The Job Support Scheme – how does it work and can schools benefit from it?

The Government has been under increasing pressure to extend the Coronavirus Job Retention Scheme which will cease providing support to employers at the end of October 2020. With infection rates of Covid-19 on the rise and anticipation of continued disruption to the economy, the Chancellor has outlined new measures to support employers in the form of the Job Support Scheme (“the scheme”). There are two strands to the scheme. The first strand is intended to support organisations by topping up the salaries of employees who work reduced hours due to Covid-19. The second strand operates in a similar way to the furlough scheme, under which the Government will pay two thirds of the wages of employees in businesses that cease trading due to local or national lockdowns.

Schools where staff work reduced hours

The first strand of the scheme, which tops up the wages of employees working reduced hours, is available to all small and medium sized employers. Large employers may also be eligible, subject to a financial assessment showing that their turnover has fallen during the pandemic. The Government has not yet announced what the criteria will be for an organisation to be considered a small or medium sized employer, or exactly what the financial assessment for large employers will entail. However, it is likely that many schools could be eligible for the scheme, especially if they have been forced to reduce fees or if they have witnessed a decline in pupil numbers as a result of the pandemic. Importantly, the scheme may be used by a school in relation to employees who had not been furloughed, provided they were employed by the school on or before 23 September 2020.

In order for an employee to be eligible, the employee must work at least one third of their normal hours. The school must pay the employee in full for the hours worked. The Government and the school will then each pay a third of the hours not worked, and the remaining one third of unworked hours will be unpaid. The Government’s contribution will be subject to a monthly cap of £697.92. This means that an employee stands to receive at least 77% of their normal pay, provided the Government’s contribution is not caught by the cap. 

Schools will be free to bring employees “on and off” the scheme as required, however each short-time working arrangement must last for at least seven days. There will be no requirement for employees who are on the scheme to work the same pattern every month.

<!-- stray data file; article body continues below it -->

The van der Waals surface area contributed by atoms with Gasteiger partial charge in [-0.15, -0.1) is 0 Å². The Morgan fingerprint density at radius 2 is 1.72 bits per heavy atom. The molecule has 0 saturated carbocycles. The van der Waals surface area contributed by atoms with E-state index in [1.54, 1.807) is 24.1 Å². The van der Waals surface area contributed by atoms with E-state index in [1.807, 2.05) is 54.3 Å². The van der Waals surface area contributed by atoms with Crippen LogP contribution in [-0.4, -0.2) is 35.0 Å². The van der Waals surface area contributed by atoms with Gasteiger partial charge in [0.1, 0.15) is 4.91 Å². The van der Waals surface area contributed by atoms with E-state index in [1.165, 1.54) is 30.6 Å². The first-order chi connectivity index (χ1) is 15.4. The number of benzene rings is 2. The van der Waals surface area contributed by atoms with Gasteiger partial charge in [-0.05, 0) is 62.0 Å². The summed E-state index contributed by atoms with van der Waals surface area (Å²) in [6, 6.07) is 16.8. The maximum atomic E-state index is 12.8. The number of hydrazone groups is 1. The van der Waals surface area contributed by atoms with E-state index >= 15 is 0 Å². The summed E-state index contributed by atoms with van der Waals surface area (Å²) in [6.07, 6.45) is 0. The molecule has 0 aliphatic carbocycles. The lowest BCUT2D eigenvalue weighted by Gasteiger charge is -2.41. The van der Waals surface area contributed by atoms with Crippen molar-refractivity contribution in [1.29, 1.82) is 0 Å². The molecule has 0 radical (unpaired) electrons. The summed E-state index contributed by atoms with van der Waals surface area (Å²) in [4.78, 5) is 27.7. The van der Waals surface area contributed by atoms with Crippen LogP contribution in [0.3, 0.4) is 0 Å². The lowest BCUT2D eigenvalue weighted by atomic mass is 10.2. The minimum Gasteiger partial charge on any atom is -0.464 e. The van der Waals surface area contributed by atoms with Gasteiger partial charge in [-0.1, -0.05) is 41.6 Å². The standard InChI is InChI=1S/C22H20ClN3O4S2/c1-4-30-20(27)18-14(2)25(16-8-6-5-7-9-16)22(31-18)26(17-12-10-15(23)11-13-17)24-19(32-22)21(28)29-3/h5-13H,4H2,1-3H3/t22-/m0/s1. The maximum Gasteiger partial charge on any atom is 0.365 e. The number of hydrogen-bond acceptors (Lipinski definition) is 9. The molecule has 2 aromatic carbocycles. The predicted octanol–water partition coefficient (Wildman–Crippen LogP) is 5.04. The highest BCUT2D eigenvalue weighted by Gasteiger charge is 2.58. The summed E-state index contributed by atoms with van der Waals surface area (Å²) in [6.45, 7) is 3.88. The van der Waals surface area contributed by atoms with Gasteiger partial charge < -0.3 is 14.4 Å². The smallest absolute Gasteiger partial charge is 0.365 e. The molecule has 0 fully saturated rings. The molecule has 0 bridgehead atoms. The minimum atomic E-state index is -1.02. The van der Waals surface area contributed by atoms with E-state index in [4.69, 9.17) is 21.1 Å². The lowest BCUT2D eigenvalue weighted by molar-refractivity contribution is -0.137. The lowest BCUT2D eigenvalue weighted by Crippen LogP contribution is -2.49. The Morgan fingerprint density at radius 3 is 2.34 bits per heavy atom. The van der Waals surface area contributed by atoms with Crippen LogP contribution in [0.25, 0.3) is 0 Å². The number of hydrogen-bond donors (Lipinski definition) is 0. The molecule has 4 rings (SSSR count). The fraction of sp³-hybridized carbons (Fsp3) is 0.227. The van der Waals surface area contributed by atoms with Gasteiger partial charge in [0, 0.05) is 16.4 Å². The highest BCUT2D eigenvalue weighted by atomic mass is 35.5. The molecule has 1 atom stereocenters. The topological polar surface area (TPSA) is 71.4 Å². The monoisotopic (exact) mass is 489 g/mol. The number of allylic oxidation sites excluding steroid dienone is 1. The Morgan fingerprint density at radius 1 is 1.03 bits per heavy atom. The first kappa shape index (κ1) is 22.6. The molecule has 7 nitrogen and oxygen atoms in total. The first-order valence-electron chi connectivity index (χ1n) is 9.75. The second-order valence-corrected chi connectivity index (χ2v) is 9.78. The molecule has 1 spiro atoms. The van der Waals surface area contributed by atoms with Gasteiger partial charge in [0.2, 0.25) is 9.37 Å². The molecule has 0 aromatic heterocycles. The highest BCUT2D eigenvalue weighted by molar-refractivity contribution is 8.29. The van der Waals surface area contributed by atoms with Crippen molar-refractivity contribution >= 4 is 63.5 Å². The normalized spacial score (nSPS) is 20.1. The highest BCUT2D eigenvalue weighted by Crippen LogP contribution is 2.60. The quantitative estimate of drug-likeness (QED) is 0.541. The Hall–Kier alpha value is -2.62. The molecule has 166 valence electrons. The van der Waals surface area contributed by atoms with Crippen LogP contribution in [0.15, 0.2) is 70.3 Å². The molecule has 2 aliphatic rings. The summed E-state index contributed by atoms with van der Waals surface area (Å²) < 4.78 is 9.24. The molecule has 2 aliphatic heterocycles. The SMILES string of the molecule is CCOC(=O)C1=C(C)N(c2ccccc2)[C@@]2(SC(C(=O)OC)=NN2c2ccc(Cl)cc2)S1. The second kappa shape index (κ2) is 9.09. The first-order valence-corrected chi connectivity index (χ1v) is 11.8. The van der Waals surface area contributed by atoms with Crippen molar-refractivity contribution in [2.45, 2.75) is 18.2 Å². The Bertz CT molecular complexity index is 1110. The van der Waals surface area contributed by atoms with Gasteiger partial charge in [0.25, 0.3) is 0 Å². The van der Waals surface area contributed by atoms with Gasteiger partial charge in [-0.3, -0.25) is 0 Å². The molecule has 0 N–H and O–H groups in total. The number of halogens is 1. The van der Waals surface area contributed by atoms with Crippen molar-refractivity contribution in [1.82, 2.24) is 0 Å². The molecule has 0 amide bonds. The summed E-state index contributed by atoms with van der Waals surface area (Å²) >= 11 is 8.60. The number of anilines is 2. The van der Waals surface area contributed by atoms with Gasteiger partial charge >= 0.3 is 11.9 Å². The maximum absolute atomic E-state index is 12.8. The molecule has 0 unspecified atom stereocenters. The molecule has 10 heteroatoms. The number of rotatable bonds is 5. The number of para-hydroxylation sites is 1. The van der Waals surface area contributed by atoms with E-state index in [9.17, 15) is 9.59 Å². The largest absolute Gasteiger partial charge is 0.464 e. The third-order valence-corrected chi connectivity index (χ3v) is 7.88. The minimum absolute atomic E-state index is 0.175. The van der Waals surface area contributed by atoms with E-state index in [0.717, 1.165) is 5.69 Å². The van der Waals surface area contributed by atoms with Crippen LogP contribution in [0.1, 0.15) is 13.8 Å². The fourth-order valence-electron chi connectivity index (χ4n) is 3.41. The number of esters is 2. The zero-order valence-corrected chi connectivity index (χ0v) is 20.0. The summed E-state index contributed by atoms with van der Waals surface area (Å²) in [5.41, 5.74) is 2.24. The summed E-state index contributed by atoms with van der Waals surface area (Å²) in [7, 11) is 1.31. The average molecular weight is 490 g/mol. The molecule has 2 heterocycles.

The scheme will be available for 6 months from 1 November 2020 and may be used by schools which avail themselves of the Job Retention Bonus. Further details of the scheme are expected to be announced in the coming days.  Schools that wish to take advantage of the scheme from 1 November will need to act quickly. As soon as further details of the scheme are made available, we will be happy to advise schools on their eligibility for the scheme and how to go about implementing the new short-time working arrangements for staff.

Schools that are required to close

On Friday the Chancellor announced an extension of the scheme for organisations that are required to close, either due to local or national lockdowns. This extension will not be available where the closure is due to a Covid-19 outbreak at the organisation. 

Under this extension, the Government would cover two thirds of an employee’s salary (up to a monthly cap of £2,100 per employee per month), where the employee is unable to work for seven consecutive days due to the closure. Employers would only need to cover the cost of the National Insurance contributions and the pension contributions.  As with the furlough scheme, affected employees would need to cease all work, whether paid or unpaid. 

This extension to the scheme may be used by an organisation that did not make use of the furlough scheme. It will be available for 6 months from 1 November and can be used in conjunction with the Job Retention Bonus.

Importantly, the Government has stated that it will be publishing a list of all organisations that make use of the extension, so schools will need to factor into their decision-making the impact of it being publicly known that they are claiming for their employees’ salaries during a period of closure.

In the event that any school is required to close, please contact one of our experts and we will advise you on your options and assist you in implementing any necessary changes to employees’ employment contracts.